We ought to rein in our impulses and avoid crazy extremes in fashion, hairstyles, and makeup. We also ought to avoid spending crazy amounts of money or stuffing our closets full of crazy quantities of clothing. We ought to govern our wardrobe choices with a sense of moderation, simplicity, and self-control. If the skirt is crazy extreme, crazy expensive, or if it’s crazy for you to be buying another one, then you ought to pass it up. (Kassian, p. 107)

Questions for application:

  • Is my make-up, hairstyles, or clothing extreme or moderate?
  • Do I spend extreme amounts of money on my appearance, or am I moderate?
  • Do I own extreme amounts of clothing and make-up, or am I moderate?

Conclusion:  Immodesty is a timeless problem. In Paul’s day, it looked like elaborately braided hair studded with gold and pearls, distracting the men and distinguishing the wealthy from the poor. In our day, immodesty looks quite different.

However, the principles of modesty are timeless as well. A humble, self-controlled woman whose primary focus is evidencing her love for God will arrange her appearance in a becoming, decent, moderate way so that her good works and godly heart will take preeminence. Her conduct and her appearance support her claim to godliness.

Make this your aim: that there be no contradiction between your gospel message and the clothes you wear. May your modest dress be a humble witness to the One who gave Himself a ransom for all. (Mahaney, p. 138)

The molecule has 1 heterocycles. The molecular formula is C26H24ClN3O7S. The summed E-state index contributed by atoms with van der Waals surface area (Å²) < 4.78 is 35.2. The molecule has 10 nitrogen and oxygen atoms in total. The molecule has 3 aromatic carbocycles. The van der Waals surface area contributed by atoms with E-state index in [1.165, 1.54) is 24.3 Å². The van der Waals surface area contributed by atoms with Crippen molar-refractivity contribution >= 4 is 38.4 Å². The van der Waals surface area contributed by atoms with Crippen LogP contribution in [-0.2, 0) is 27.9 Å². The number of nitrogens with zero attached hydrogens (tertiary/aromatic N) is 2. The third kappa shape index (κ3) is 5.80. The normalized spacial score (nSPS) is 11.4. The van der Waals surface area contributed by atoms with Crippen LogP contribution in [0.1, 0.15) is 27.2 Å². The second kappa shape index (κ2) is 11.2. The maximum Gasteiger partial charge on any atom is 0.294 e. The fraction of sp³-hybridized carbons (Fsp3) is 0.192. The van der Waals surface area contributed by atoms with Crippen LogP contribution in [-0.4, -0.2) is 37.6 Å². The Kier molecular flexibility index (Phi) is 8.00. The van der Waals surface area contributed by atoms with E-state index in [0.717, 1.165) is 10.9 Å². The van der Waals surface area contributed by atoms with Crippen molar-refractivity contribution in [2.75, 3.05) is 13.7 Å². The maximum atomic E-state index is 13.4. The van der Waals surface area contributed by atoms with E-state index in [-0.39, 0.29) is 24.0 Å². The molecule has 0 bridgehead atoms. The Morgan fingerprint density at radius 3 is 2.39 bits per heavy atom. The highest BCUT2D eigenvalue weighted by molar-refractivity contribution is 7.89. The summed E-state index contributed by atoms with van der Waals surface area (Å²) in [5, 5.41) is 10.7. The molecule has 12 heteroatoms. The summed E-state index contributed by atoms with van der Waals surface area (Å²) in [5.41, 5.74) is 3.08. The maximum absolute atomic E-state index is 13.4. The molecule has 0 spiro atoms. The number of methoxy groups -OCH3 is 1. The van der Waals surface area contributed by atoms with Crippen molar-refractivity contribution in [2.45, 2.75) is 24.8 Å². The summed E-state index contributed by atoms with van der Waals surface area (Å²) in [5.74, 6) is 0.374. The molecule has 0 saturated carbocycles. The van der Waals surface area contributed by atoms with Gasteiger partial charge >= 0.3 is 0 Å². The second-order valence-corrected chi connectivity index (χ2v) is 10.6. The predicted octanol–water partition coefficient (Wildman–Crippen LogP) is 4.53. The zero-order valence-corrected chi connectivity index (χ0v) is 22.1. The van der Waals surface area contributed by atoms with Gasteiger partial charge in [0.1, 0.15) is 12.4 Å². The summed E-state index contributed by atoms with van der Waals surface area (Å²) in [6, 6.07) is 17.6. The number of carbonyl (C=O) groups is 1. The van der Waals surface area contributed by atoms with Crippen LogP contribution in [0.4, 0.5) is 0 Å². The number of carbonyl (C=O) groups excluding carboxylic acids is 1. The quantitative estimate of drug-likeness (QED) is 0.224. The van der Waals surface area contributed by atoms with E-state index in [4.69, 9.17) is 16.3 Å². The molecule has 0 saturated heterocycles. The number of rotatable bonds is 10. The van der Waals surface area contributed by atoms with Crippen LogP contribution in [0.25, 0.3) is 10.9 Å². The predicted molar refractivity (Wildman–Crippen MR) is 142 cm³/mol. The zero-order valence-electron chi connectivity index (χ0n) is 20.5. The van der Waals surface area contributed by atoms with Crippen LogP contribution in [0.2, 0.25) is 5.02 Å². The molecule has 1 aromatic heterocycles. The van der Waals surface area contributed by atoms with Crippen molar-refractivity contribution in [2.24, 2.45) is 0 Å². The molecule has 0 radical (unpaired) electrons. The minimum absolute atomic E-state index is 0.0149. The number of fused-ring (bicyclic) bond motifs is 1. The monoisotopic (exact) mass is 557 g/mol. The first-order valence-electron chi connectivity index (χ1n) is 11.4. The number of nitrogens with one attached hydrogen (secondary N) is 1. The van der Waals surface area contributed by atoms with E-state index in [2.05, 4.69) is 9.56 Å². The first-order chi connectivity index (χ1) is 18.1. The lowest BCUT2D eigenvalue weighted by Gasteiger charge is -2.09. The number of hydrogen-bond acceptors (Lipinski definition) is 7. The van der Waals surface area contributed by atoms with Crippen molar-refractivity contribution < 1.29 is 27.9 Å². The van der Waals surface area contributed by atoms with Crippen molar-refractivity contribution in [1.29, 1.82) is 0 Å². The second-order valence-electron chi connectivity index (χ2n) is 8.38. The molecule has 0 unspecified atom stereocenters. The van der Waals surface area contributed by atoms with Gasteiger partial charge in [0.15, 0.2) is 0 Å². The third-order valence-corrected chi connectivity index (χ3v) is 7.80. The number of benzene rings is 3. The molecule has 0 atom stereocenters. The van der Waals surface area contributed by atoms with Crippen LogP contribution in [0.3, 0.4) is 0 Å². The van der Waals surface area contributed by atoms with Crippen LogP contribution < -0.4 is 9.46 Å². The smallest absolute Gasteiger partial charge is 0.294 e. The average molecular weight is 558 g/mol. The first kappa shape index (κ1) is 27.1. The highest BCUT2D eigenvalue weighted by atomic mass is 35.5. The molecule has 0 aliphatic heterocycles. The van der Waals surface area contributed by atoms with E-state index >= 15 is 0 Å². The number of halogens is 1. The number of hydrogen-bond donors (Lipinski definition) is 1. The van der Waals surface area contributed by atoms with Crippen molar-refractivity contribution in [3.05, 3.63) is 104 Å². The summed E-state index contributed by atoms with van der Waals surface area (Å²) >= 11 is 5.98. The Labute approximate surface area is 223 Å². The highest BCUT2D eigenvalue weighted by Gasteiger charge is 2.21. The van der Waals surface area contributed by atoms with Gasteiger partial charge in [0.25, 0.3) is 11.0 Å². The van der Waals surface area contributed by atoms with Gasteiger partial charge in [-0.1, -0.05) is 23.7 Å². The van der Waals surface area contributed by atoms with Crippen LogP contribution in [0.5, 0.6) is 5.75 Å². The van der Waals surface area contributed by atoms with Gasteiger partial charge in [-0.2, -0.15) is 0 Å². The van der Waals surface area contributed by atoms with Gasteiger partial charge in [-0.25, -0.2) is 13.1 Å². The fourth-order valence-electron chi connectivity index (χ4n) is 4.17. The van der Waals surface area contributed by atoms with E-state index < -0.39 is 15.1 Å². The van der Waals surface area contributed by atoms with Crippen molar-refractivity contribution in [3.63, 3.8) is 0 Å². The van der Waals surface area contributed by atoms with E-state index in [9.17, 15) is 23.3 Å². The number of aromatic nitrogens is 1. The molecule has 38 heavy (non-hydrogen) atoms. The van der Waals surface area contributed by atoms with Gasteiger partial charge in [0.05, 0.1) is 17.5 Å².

In his chapter on modesty in his book Worldliness, C.J. Mahaney gives some very helpful “Modesty Discussion Questions.” These would be extremely helpful for you to go over yourself, then perhaps with a young lady whom you could help as well.

The following “Modesty Discussion Questions”  are taken from Worldliness edited by C. J. Mahaney copyright © 2008 pages 185–186.  Used by permission of Crossway Books, a publishing ministry of Good News Publishers, Wheaton, IL 60187

For Your Mind

1) Read 1 Timothy 2:3–10. What do these verses say about the motivation for modest dress?

2) How do we know that 1 Timothy 2:9 does not prohibit women from making themselves beautiful?

3) How do women who dress modestly serve men?

For Your Heart

4) Who are you trying to imitate or identify with through your appearance—godly women, or women of the world?

5) This chapter [“God, My Heart, and Clothes” from Worldliness] notes that your wardrobe is a public statement of your personal and private motivation. What does your clothing communicate about your motivations and priorities?

6) Think of a woman who is admired for her godly character and good works. What aspects of her godliness do you particularly want to emulate?

For Your Life

7) What about your wardrobe may need to change so that your appearance can better reflect the transforming power of the gospel?

8) What steps can you take on your next shopping trip to ensure that your clothing purchases reflect humility, modesty, and self-control? (Some ideas: Pray for God’s help and provision in finding modest clothing; check each article of clothing you try on for modesty as well as fit; ask your father, husband, or a trusted friend to evaluate items you’re not sure about.)

9) Mothers, what steps can you take to train your daughters to value godliness over fashion, to nurture humility and self-control, and to wear clothing that reflects these virtues? Fathers, what steps can you take to care for and lead your daughters in humility, self-control, and modesty?

 **The above is part of First Baptist Church of Rockford’s Ladies Bible Study on Biblical Womanhood.**

{On Thursdays, I share some thoughts about what God is teaching me in my various roles as a Christian, a woman, a wife, a mother, and a pastor’s wife.}